Skip to main content

Print Copy of Lamplight Volume 6 Issue 2 now available!


The print version of Lamplight Volume 6 Issue 2 is now available for order! This magazine includes my horror story, "Implicate Order," as well as fantastic stories from KL Pereira, Sarah Read, Haleh Agar, and many others. Maria Haskins, author of Dark Flash 1 and 2, said that the volume is a "must-read" and that my story is a "spine-tingling slow burn."

  • Print copy of Lamplight Volume 6 Issue 2 

To mark the print version's release, I've put together a few things from my writer's notebook that helped shape this story.

First are a few images used as reference for the story that I think are wonderful in their own right: 



Here are few pictures I took on Nantucket near Long Pond in 2016. The loneliness of these images inspired the atmosphere of the story. 




Finally, I put together playlists for my stories while writing them and these songs are a few that seemed to evoke either the atmosphere or emotions of the story.
PJ Harvey. "Rid of Me." Rid of Me. (1992)

Marissa Nadler. "Anyone Else." July. (2014)

Loscil. "Deceiver." Monument Builders. (2016)

Sonic Youth. "Secret Girls." EVOL. (1986)

Suicide. "Che." Suicide. (1977)

Clinic. "Harvest (Within You)." Visitations. (2006)

Elliott Smith. "Everything Means Nothing to Me." Figure 8. (2000) 


Thank you for reading!



Comments

Popular posts from this blog

Reading Response to "A Good Man is Hard to Find."

Reader Response to “A Good Man is Hard to Find” Morgan Crooks I once heard Flannery O’Connor’s work introduced as a project to describe a world denied God’s grace. This critic of O’Connor’s work meant the Christian idea that a person’s misdeeds, mistakes, and sins could be sponged away by the power of Jesus’ sacrifice at Crucifixion. The setting of her stories often seem to be monstrous distortions of the real world. These are stories where con men steal prosthetic limbs, hired labor abandons mute brides in rest stops, and bizarre, often disastrous advice is imparted.  O’Connor herself said of this reputation for writing ‘grotesque’ stories that ‘anything that comes out of the South is going to be called grotesque by the northern reader, unless it is grotesque, in which case it is going to be called realistic.’ This is both a witty observation and a piece of advice while reading O’Connor’s work. These are stories about pain and lies and ugliness. The brutality that happens to characters …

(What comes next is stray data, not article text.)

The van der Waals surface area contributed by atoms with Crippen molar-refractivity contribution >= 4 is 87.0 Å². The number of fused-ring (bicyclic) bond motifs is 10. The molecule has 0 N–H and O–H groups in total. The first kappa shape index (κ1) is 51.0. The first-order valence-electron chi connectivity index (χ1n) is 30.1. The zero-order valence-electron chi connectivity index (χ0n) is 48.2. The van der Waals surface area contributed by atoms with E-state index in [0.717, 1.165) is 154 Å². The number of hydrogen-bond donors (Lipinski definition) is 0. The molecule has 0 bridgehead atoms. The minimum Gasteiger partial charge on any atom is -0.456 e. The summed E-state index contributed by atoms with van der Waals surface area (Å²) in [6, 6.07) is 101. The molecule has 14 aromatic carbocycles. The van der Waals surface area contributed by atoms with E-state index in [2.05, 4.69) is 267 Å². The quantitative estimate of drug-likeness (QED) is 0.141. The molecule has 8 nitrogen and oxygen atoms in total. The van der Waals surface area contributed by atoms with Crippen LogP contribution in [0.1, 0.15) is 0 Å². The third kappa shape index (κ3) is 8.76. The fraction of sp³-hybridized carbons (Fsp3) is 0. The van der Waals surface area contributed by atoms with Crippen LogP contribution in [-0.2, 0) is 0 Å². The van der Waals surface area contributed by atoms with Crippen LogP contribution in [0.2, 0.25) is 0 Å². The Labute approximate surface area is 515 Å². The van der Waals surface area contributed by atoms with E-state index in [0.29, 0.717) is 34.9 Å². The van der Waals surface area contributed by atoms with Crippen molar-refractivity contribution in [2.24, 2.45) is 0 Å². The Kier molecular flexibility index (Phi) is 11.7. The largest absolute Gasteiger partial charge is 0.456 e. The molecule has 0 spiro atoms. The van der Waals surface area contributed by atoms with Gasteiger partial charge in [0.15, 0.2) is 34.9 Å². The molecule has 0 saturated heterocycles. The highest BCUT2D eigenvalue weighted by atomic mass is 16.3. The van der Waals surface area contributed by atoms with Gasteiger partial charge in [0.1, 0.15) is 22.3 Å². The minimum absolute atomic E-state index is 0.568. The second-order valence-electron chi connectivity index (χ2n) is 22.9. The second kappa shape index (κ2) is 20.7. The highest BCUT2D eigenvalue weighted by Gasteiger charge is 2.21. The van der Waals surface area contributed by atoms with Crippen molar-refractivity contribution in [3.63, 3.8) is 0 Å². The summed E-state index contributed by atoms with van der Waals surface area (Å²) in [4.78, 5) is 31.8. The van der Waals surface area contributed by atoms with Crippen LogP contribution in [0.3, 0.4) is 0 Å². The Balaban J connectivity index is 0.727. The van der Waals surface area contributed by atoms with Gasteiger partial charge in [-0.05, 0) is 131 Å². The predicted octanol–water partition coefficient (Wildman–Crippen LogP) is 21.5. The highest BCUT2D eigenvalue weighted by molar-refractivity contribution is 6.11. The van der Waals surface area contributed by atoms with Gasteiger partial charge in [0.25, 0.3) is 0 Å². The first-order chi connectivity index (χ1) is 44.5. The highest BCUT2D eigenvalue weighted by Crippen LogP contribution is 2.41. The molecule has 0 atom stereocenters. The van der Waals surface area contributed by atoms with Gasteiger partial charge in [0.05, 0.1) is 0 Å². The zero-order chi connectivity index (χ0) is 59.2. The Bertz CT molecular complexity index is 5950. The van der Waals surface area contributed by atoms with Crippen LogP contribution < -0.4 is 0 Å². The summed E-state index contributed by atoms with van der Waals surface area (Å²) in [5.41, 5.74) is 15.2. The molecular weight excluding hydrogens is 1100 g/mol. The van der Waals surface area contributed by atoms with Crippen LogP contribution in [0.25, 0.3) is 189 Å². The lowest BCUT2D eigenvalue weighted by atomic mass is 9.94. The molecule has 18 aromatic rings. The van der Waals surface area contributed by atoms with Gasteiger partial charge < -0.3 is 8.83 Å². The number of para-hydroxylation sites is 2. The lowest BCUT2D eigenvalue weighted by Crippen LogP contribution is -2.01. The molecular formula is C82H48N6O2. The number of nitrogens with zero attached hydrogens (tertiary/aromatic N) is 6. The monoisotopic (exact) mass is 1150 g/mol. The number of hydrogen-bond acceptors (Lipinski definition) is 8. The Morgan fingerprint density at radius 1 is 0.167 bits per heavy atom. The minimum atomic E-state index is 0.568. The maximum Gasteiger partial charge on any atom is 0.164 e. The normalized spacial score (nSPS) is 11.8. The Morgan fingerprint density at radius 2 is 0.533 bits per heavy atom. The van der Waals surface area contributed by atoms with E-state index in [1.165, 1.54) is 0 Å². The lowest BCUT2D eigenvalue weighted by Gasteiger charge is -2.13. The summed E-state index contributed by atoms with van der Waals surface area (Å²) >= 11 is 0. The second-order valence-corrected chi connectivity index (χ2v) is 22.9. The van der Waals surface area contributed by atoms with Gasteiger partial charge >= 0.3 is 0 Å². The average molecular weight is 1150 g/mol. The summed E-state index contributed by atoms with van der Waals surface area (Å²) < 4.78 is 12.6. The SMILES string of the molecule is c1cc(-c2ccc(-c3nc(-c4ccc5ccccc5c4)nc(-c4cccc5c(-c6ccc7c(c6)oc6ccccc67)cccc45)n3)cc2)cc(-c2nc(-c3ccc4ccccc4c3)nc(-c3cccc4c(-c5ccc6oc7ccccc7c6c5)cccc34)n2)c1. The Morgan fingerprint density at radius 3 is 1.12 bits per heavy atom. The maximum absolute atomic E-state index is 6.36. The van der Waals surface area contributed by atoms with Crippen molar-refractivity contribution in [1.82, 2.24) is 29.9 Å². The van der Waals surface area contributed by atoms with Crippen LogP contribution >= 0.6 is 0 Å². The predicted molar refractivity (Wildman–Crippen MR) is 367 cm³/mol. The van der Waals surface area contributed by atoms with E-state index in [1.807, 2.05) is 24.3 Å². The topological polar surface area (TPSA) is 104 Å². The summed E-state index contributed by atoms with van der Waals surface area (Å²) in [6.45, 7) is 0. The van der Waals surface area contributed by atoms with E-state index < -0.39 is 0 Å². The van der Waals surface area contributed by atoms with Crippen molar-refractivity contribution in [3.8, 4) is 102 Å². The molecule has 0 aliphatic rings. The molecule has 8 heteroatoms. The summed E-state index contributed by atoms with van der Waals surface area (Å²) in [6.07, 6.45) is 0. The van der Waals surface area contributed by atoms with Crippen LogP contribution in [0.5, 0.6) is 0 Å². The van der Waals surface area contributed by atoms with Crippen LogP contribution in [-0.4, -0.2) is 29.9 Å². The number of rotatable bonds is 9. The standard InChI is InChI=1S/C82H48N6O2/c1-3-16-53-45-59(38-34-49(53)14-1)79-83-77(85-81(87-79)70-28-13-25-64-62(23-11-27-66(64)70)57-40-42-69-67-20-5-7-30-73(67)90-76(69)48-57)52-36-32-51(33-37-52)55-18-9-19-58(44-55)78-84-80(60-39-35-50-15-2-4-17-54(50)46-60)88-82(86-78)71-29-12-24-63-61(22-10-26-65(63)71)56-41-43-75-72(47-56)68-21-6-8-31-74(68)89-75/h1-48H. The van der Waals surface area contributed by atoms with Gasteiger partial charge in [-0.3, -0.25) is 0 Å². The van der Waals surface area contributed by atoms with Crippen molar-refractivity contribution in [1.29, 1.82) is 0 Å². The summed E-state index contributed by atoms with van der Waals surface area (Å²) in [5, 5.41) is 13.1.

Reaction on Utopia Versus Dystopia

Are stories about utopias morally superior to stories about dystopias? By writing about futures where governments break down, resources run dry, pandemics run rampant, and zombies wolf down unsuspecting pedestrians, are we making those things more likely to happen?
Give credit where credit is due, +Robert Llewellyn asked a provocative question in his post to the the sci-fi community the other day. Does the preponderance of dystopian, post-apocalyptic (a word he doesn't actually use, but I feel fits his description of most zombie movies) come from the fears of the ruling class (predominantly white, anglo-saxon and rich)? Are these futures presented to us because that's the future the elites fear, one of rapidly reduced power and prestige? 
Robert quickly back-tracked from his question on whether or not dystopias are ever written by the under-privledged. Of course there are, from all over the world. There are also plenty of writers from conservative or elite backgrounds more th…

Review of I Wish I Was Like You by S.P. Miskowski

Even 23 years later, I remember 1994 and Kurt Cobain's death. I experienced that moment as a kind of inside out personal crisis. I felt ashamed by his death. As though his exit in someway indicted my own teenage miseries. "I wish I was like you," goes the verse in 'All Apologies,' "Easily amused." I felt as though a check I hadn't remembered writing had just been cashed. 


SP Miskowski's book, named after the first half of that line, is in the words of another reviewer, a novel that shouldn't work. The narrator is unlikeable, unreliable, and dead. The plot is almost entirely told as a flashback and long sections of the novel concern the inner processes of the writer. The daily grind to summon up enough self-esteem to carry a sentence to its logical conclusion is a real struggle, people, but it ain't exactly riveting.

But the thing is, this novel works. It is one of the best things I've read all year and a real achievement in weird ficti…